The Best Diet for America: Low Carb or Caloric Restriction?

When I think about my journey, I realize that I have made a pretty stunning number of changes.  The metamorphosis I am undergoing has been a multi-year process requiring education, habit change, and skill building.   I am still cycling through diets trying to find the best: high protein, high fat, and (less intentionally) high carb.  I taught myself to cook meals from scratch – first standard American meals and then nourishing, paleo ones.  I am still working to change a lifetime of poor habits that I had formed.

I favor a low-carb, ketogenic diet for the committed individual who wants rapid weight loss, but there is a tremendous mind shift required to make the changes required to execute this.  I think it is easier and sustainable for the average person to start with a focus on optimizing one habit: caloric restriction.  Then they can gradually add habits to this first one as they work to achieve their goal.

What diet strategy do you propose for the 150 million Americans who are dangerously overweight or worse?

Whether choosing low-carb or not, I am in complete support of both habit change and social engagement applications.  I used DietBet during my 2 month ketosis experiment.  I also use the Lift application daily to focus on learning new habits.

Dave Asprey of the Bulletproof Exec tweeted a link yesterday to this Quantified Self Article by Adam Bosworth: “The Un-quantified Self: Reaching True Health is about Habits, Not Gadgets.”   In the article, Adam says that creating new habits is more important than quantification, apps, or tools.  He stresses that weight loss programs work better with social support, something I guess he finds “un-quantified.”  This is a bit ironic to me considering that the Quantified Self movement revolves around conferences (meetups) – a topic that he does not mention.  He also says that weight loss is going to require a significant caloric deficit, not just exercise:

The truth is we simply have to eat less: smaller portions, no snacks and fewer desserts – taking in about 500-750 fewer calories a day.

Adam also uses this quite depressing chart to remind me that I’m “obese” by BMI.  At least I’m no longer “morbidly obese” as I was before I started my nutritional ketosis experiment.  If I met the highest allowable “fit” BMI at 5’8″ / 164 lbs, I’d have to have 4% bodyfat!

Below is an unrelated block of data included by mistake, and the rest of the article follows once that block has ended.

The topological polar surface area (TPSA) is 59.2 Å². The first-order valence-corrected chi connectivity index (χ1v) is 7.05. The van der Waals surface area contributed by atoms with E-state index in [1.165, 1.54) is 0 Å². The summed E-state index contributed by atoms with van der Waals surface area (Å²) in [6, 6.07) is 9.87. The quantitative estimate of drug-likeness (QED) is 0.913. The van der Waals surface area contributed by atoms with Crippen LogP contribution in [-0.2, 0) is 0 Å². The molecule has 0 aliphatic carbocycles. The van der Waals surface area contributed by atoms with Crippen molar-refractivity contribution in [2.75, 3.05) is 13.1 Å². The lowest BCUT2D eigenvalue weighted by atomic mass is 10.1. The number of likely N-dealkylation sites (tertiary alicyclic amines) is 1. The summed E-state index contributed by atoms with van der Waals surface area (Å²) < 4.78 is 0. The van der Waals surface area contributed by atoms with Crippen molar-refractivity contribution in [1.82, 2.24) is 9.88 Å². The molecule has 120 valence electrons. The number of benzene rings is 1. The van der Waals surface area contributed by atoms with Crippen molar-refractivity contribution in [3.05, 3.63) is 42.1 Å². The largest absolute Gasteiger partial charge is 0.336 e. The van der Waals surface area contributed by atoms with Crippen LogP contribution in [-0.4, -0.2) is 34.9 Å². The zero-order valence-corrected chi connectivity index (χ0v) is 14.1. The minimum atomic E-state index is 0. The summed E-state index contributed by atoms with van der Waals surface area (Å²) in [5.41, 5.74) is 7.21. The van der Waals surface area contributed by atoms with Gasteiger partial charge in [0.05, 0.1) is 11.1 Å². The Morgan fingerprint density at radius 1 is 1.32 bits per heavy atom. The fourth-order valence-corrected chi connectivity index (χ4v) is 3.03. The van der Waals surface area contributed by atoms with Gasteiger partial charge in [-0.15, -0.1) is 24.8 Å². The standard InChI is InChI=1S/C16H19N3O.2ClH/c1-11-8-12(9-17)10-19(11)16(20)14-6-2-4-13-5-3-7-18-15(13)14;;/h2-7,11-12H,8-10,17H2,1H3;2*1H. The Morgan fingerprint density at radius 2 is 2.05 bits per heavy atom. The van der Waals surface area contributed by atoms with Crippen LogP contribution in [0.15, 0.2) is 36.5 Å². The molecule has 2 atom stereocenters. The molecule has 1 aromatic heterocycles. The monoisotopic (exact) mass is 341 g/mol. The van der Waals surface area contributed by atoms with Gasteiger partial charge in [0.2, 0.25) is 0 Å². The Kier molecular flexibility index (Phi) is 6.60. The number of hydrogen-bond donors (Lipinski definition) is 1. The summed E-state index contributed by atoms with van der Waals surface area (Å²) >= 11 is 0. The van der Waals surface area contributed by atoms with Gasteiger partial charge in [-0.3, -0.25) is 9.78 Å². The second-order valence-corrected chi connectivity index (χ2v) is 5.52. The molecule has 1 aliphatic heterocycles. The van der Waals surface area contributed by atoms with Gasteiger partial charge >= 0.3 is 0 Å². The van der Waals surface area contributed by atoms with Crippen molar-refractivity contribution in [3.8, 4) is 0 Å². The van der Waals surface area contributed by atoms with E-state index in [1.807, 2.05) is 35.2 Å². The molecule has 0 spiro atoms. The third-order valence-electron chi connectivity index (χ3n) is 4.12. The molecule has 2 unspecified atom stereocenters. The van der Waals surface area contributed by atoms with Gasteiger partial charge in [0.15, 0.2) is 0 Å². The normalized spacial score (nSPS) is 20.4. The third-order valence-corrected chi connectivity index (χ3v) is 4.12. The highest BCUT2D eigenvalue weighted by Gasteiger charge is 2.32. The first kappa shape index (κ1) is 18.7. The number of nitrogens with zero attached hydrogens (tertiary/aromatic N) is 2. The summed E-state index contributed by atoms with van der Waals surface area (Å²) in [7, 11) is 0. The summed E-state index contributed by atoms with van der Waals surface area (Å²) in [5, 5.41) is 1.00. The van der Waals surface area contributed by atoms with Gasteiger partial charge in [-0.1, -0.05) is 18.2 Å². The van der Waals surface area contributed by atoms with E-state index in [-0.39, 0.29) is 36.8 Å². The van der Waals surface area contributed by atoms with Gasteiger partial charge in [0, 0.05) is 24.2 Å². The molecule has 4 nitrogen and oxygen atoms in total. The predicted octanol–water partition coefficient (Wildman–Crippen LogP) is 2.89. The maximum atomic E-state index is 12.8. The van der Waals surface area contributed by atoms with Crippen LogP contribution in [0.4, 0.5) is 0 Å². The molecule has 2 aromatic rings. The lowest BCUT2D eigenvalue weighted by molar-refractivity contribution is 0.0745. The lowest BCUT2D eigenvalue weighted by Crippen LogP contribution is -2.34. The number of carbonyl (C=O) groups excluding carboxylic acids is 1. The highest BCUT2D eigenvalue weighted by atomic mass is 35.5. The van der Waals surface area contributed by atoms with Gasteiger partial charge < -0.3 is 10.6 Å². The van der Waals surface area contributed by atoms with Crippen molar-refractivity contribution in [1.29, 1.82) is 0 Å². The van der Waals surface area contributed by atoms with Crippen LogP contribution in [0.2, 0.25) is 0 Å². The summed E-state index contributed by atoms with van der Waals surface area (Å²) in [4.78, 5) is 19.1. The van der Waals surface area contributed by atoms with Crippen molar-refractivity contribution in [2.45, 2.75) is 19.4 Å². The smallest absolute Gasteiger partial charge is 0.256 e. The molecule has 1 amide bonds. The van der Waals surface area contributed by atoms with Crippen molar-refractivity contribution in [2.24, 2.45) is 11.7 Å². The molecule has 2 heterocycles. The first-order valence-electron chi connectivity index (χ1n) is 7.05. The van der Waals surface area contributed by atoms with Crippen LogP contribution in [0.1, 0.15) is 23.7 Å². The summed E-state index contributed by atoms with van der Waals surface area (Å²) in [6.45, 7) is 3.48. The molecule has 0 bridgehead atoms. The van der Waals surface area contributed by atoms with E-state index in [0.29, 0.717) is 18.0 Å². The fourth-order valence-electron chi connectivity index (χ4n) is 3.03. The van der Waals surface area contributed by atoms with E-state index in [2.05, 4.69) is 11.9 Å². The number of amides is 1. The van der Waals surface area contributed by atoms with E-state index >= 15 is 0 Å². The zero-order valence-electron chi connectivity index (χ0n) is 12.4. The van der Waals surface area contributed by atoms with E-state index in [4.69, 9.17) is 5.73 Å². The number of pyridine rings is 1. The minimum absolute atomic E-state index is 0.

I think Dave’s concern was that the article talked about a reduction of calories being necessary for weight loss.  He’s arguing that by using a “bulletproof” low-carb diet you can eat a surplus of fat calories and still lose weight.  I haven’t verified this through self-experimentation yet.  I did find that without viscosity changes (specifically melted fats), it takes some significant work to make a caloric surplus palatable in ketosis.  I will definitely try eating a surplus in my next experiment with ketosis.


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4 responses to “The Best Diet for America: Low Carb or Caloric Restriction?”

  1. ndm2050 says :

    Reblogged this on northdekalbmall.

  2. alycevayle says :

    I’m vegetarian so a huge fan of carbs! My parents are devout paleo eaters and are both loving their lifestyle. I personally think paleo is a fad. There’s nothing wrong with brown rice, oatmeal, quinoa, corn – carbs are great! Try telling that to my dad though- he thinks carbs are the devil.

    • RecompHacks says :

      Well I’m probably more like your parents in the carbs-are-the-devil camp.

      So I guess that means you’d favor caloric restriction?

      • alycevayle says :

        yes I do, but I also feel that my body seems to process calories differently depending on the source. I can eat quite a bit of brown rice or aotmeal without gaining weight (it’s so boring I don’t tend to overeat) but bread, pasta etc is very easy to over inulge in. I am trying to lose weight ATM and yes, I am watching my calories very closely (it’s working).

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